The S&P/TSX composite index fell for a fifth session, down 34.32 points to 12,409.33.
The loonie closed up 0.81 of a cent to 97.47 cents US after earlier surging as high as 98.06 cents US as the U.S. currency sold off.
U.S. indexes were volatile as the Dow Jones industrials came back from a 117-point slide to gain 80.03 points to 15,040.62, the Nasdaq rose 22.58 points to 3,424.05 and the S&P 500 index was 13.66 points higher to 1,622.56.
Traders took some comfort from a report Thursday that U.S. claims for unemployment benefits, often seen as a proxy for a proxy for layoffs, fell 11,000 last week to a seasonally adjusted 346,000, a level consistent with steady job growth.
Economists have been forecasting that the U.S. economy cranked out a total of 165,000 jobs last month. But that modest figure was called into doubt Wednesday after payroll firm ADP reported that the U.S. private sector cranked out 135,000 jobs during May, less than the 165,000 that had been expected.
Also, the latest reading on the health of the U.S. service sector showed rising expansion but the data also showed that hiring slowed further in May to the lowest level since last July.
North American markets fell sharply on the jobs data. But the slide Wednesday was just the latest jolt of volatility over the last couple of weeks after Fed chairman Ben Bernanke said May 22 that the Fed may decide to taper its bond purchase program within its next few policy meetings if the U.S. economy gains steam.
That program, involving the purchase of US$85 billion in bonds each month, has not only kept interest rates low, it has also helped fuel a huge rally on U.S. markets, leaving the Dow industrials ahead about 14 per cent for the year.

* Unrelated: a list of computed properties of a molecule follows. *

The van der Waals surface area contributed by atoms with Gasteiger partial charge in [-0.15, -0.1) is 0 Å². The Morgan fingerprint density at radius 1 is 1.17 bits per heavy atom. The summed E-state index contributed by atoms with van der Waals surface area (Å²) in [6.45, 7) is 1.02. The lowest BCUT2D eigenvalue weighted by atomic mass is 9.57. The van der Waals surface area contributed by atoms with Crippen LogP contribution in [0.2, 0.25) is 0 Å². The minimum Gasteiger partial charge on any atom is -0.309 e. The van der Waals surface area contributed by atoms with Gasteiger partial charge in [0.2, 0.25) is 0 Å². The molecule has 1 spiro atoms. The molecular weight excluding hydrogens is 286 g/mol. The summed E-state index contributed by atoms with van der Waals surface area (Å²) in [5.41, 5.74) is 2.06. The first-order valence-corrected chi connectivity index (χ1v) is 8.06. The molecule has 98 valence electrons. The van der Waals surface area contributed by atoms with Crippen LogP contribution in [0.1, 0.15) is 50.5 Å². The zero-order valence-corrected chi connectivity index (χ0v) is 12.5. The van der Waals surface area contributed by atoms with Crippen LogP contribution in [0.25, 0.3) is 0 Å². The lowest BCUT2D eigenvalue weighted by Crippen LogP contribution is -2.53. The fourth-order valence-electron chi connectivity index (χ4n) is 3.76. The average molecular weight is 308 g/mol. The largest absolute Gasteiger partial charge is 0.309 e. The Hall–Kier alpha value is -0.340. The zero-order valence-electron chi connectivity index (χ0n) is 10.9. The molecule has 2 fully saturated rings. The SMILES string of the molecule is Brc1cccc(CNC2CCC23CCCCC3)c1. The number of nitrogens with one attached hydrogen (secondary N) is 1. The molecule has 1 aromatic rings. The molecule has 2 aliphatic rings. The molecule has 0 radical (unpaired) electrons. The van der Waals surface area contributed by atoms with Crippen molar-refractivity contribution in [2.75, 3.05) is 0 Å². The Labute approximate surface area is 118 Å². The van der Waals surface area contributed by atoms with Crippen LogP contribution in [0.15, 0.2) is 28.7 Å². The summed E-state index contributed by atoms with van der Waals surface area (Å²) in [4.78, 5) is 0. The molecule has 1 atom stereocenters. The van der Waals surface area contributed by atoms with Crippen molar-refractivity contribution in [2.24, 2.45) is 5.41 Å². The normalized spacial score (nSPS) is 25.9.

"People just got scared by that statement and thinking that stimulus was going to come off," said Sadiq Adatia, chief investment officer of Sun Life Global Investment.
"I don’t think people are really believing that the stimulus is coming off but what they are saying is there is probably a higher risk than there was a few months ago and the fact the statement is out there is enough to cause unease."
The resource-heavy TSX is slightly below where it started the year as mining stocks in particular have been pummelled by a slow global economic rebound and lower demand for commodities. And Sadiq thinks the TSX is in for further losses.
"We have had the estimate of three to five per cent down for the year," he said.
"Given the strong environment that we have seen, in the rest of the world’s markets, Canada hasn't done anything. So imagine what happens when we see a decline in the world markets, Canada is going to go down."
Metals and mining stocks led declines, down almost one per cent while July copper stepped back five cents to US$3.32 a pound. Teck Resources (TSX:TCK.B) fell 35 cents to C$26.76.
Financials fell per cent with TD Bank (TSX:TD) down $1.02 to $81.83.
Industrial stocks helped the TSX close off its worst levels of the session and Bombardier Inc. (TSX:BBD.B) gained six cents to $4.92 as the transportation giant's rail division won a US$771-million order from the Stockholm Public Transport Authority, which has ordered 96 Movia metro vehicles.
The energy sector up 0.14 per cent with July crude ahead $1.02 to US$94.76 a barrel. Crescent Point Energy (TSX:CPG) gained 32 cents to C$36.24 while Imperial Oil (TSX:IMO) gave back 18 cents to C$39.39.
The gold sector was up about 0.3 per cent while August bullion climbed $17.30 to US$1,415.80 an ounce on the New York Mercantile Exchange. Goldcorp Inc. (TSX:G) climbed 22 cents to $30.64.
In other corporate news, Transcontinental Inc. (TSX:TCL.A) reversed a large loss last year to earn $27.5 million in the second quarter on stable revenues of $521.3 million. Adjusting for one-time items, the commercial printer and media company earned $34.8 million, in line with analyst expectations. Its shares slipped five cents to $11.70.